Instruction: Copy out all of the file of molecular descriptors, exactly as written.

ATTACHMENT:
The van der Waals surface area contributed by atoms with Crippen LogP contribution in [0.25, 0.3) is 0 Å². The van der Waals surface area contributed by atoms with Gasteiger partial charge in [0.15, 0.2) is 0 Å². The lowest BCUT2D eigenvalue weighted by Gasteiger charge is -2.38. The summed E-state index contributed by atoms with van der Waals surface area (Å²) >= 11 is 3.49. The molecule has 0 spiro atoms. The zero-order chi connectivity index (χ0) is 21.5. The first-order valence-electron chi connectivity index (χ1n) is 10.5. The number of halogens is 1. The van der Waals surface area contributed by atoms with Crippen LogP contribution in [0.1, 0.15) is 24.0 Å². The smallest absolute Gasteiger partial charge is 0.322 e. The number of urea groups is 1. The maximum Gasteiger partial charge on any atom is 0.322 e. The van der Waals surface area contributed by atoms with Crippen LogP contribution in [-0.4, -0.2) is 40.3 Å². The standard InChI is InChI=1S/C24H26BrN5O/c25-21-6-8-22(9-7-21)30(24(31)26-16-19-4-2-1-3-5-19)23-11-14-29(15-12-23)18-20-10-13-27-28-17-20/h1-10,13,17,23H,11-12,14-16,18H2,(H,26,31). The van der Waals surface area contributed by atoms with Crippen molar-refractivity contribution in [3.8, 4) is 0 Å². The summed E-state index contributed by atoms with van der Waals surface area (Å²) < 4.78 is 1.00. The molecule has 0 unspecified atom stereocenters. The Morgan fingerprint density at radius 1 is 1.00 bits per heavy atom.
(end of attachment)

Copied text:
The van der Waals surface area contributed by atoms with Crippen LogP contribution in [0.25, 0.3) is 0 Å². The van der Waals surface area contributed by atoms with Gasteiger partial charge in [0.15, 0.2) is 0 Å². The lowest BCUT2D eigenvalue weighted by Gasteiger charge is -2.38. The summed E-state index contributed by atoms with van der Waals surface area (Å²) >= 11 is 3.49. The molecule has 0 spiro atoms. The zero-order chi connectivity index (χ0) is 21.5. The first-order valence-electron chi connectivity index (χ1n) is 10.5. The number of halogens is 1. The van der Waals surface area contributed by atoms with Crippen LogP contribution in [0.1, 0.15) is 24.0 Å². The smallest absolute Gasteiger partial charge is 0.322 e. The number of urea groups is 1. The maximum Gasteiger partial charge on any atom is 0.322 e. The van der Waals surface area contributed by atoms with Crippen LogP contribution in [-0.4, -0.2) is 40.3 Å². The standard InChI is InChI=1S/C24H26BrN5O/c25-21-6-8-22(9-7-21)30(24(31)26-16-19-4-2-1-3-5-19)23-11-14-29(15-12-23)18-20-10-13-27-28-17-20/h1-10,13,17,23H,11-12,14-16,18H2,(H,26,31). The van der Waals surface area contributed by atoms with Crippen molar-refractivity contribution in [3.8, 4) is 0 Å². The summed E-state index contributed by atoms with van der Waals surface area (Å²) < 4.78 is 1.00. The molecule has 0 unspecified atom stereocenters. The Morgan fingerprint density at radius 1 is 1.00 bits per heavy atom.